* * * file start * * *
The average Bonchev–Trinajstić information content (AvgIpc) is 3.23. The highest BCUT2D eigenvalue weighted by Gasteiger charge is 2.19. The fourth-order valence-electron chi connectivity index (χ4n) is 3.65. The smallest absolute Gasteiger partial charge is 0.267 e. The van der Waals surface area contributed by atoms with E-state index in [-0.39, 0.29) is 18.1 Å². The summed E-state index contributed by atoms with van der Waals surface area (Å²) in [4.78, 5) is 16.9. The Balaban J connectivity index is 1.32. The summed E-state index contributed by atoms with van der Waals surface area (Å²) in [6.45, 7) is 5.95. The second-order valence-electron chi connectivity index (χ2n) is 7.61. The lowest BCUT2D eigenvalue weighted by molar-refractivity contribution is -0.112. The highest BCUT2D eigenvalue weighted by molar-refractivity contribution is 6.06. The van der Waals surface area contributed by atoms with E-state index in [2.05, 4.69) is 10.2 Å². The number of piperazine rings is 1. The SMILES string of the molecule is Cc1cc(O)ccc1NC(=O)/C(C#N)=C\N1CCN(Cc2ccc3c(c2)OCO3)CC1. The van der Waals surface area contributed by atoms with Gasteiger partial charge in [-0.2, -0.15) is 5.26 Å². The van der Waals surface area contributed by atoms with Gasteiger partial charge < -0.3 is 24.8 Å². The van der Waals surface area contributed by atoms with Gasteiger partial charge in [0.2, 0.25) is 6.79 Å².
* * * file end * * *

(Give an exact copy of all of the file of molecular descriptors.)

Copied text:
The average Bonchev–Trinajstić information content (AvgIpc) is 3.23. The highest BCUT2D eigenvalue weighted by Gasteiger charge is 2.19. The fourth-order valence-electron chi connectivity index (χ4n) is 3.65. The smallest absolute Gasteiger partial charge is 0.267 e. The van der Waals surface area contributed by atoms with E-state index in [-0.39, 0.29) is 18.1 Å². The summed E-state index contributed by atoms with van der Waals surface area (Å²) in [4.78, 5) is 16.9. The Balaban J connectivity index is 1.32. The summed E-state index contributed by atoms with van der Waals surface area (Å²) in [6.45, 7) is 5.95. The second-order valence-electron chi connectivity index (χ2n) is 7.61. The lowest BCUT2D eigenvalue weighted by molar-refractivity contribution is -0.112. The highest BCUT2D eigenvalue weighted by molar-refractivity contribution is 6.06. The van der Waals surface area contributed by atoms with E-state index in [2.05, 4.69) is 10.2 Å². The number of piperazine rings is 1. The SMILES string of the molecule is Cc1cc(O)ccc1NC(=O)/C(C#N)=C\N1CCN(Cc2ccc3c(c2)OCO3)CC1. The van der Waals surface area contributed by atoms with Gasteiger partial charge in [-0.2, -0.15) is 5.26 Å². The van der Waals surface area contributed by atoms with Gasteiger partial charge < -0.3 is 24.8 Å². The van der Waals surface area contributed by atoms with Gasteiger partial charge in [0.2, 0.25) is 6.79 Å².